I have always been an openly sex positive person, so when I had the opportunity to teach human sexuality to college students I jumped at the chance. Having just completed my M.A. in Social Psychology, as a young 24 year-old, I thought I knew a lot about sex. But, as it happens, my perspective was broadened and I developed a whole new understanding of the subject. Here are the 5 most important things I learned in seven years of teaching the Psychology of Human Sexuality:

1. There is no such thing as sexually “normal.”

One of the most common questions I get asked by students is, “Am I normal?” and my response is always, “NO!” not because there’s anything wrong with them, but because there is no such thing as sexually normal! Sure there might be statistical averages, but in terms of some kind of moral, religious or ethical normality, as long as you’re not doing legitimate harm to yourself or someone else, your sexual desires and behavior are perfectly acceptable and OK!

There is an immense variation in natural human sexual behavior, ranging for example, from someone who masturbates 30 times a day to someone who masturbates once in 30 years. Both are equally legitimate from a scientific perspective. Attempting to standardize or cast judgments across a species with so much variety would be profoundly unscientific. Many of my students find this to be a huge weight off their shoulders, having grown up feeling ashamed, embarrassed, or judged because of their sexuality.

2. Nearly everyone has insecurities about their gender and sexual bodies.

Part of the embarrassment and shame regarding sexuality has to do with the relentless media bombardment dictating what is and is not sexually attractive. From a young age, both men and women are given incredibly narrow confines of acceptable masculinity and femininity, paired with unrealistic and virtually impossible ideals of beauty. The end result is a culture of individuals programmed to buy products to alleviate their conditioned body insecurities and perceived sexual inadequacies.

I will never forget being approached after a class by one of the most beautiful girls I had ever seen, who was in tears about how fat and unattractive she felt. I blame the media, but I also blame parents for not taking the time to educate their children about positive self-esteem and the manipulative intent of the mainstream media.

3. Be selective with your sexual partners.

I have learned that sex is a truly sacred act on physical, psychological, and spiritual levels. Careless choices of sexual partners can lead to a myriad of problems, ranging from sexually transmitted infections and unwanted pregnancies, to emotional problems and abusive relationships. Moreover, sex represents a spiritual merging of energy fields, which brings people together in profound and unexpected ways. For example, research shows that some women hold onto the DNA of their male sex partners even when they do not become pregnant.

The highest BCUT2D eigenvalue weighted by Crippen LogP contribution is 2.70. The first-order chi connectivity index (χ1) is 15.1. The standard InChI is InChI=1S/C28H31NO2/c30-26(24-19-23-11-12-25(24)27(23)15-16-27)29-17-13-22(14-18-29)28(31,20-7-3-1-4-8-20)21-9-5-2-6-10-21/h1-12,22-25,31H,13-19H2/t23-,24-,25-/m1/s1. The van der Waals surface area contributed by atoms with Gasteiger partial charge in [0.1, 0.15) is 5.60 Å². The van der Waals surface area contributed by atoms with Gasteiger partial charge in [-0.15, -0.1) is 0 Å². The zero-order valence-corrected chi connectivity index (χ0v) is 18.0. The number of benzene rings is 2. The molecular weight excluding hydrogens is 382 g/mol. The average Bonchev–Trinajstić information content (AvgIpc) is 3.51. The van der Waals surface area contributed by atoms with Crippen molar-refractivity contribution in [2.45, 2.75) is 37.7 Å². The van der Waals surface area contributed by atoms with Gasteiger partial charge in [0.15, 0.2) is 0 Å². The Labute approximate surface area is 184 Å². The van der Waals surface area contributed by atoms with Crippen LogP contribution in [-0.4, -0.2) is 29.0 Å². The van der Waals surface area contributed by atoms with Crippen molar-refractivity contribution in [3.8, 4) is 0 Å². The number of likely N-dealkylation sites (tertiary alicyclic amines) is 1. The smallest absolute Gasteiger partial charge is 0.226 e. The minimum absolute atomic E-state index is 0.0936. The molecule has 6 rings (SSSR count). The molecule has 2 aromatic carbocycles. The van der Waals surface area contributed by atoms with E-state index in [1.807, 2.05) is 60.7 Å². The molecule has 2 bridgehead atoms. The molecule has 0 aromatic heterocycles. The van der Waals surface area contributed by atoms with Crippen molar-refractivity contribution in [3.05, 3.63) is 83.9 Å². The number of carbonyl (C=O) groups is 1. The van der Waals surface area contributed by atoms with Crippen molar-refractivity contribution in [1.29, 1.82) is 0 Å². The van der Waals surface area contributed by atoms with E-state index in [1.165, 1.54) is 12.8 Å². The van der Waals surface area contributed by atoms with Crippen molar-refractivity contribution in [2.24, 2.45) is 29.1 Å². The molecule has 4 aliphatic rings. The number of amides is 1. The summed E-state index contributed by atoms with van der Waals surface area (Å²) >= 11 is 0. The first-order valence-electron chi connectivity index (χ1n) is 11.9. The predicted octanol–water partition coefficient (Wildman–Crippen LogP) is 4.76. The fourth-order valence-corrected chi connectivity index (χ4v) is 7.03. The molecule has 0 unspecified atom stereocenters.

So please enjoy sex, but remember to be safe and selective. Trust your instincts and if you can’t imagine intimately sharing your energy or space with that person, avoid sexual contact.

4. In many parts of the world, women have almost no rights or representation.

This is the hardest lesson to swallow, and it is something that makes it difficult for me to sleep at night. In America, 1 in 6 women will experience an attempted or completed rape in their lifetime, and according to the World Health Organization, the statistic for women worldwide is closer to 1 in 3. A woman is raped every 4 minutes in South Africa, women in Saudi Arabia are not permitted to drive, and 91% of women in Egypt experience female genital mutilation.

The list goes on, but suffice it to say, the oppression of the women of planet earth is very real and highly disturbing. Thankfully we are blessed with freedom fighters like Eve Ensler of the V-Day organization but the battle for true equality is far from over. I still maintain hope that as people continue to awaken and raise the planet’s vibration, things will change and the violence will stop. But it starts with each of us!

5. There is still a lot about sex we do not know and cannot explain.

Although there are plenty of theories around, many scientific questions about sex remain unanswered. We have minimal understanding of causes of the sexual paraphilias (understood as extreme fetishes and harmful sexual behaviors towards others), researchers continue to study the biological source of homosexuality, and while cures for AIDS and other viral STIs appear to be on the horizon, nothing is definite.

New information appears all the time, so what we think we know can also change. For example, until 1975 homosexuality was classified as a form of mental illness, but now we know that this is definitely not the case.6 Scientific breakthroughs in the field of sexology are happening every day, but researchers could always use more funding and more institutional support. Who knows what the future may teach us, but I look forward to finding out!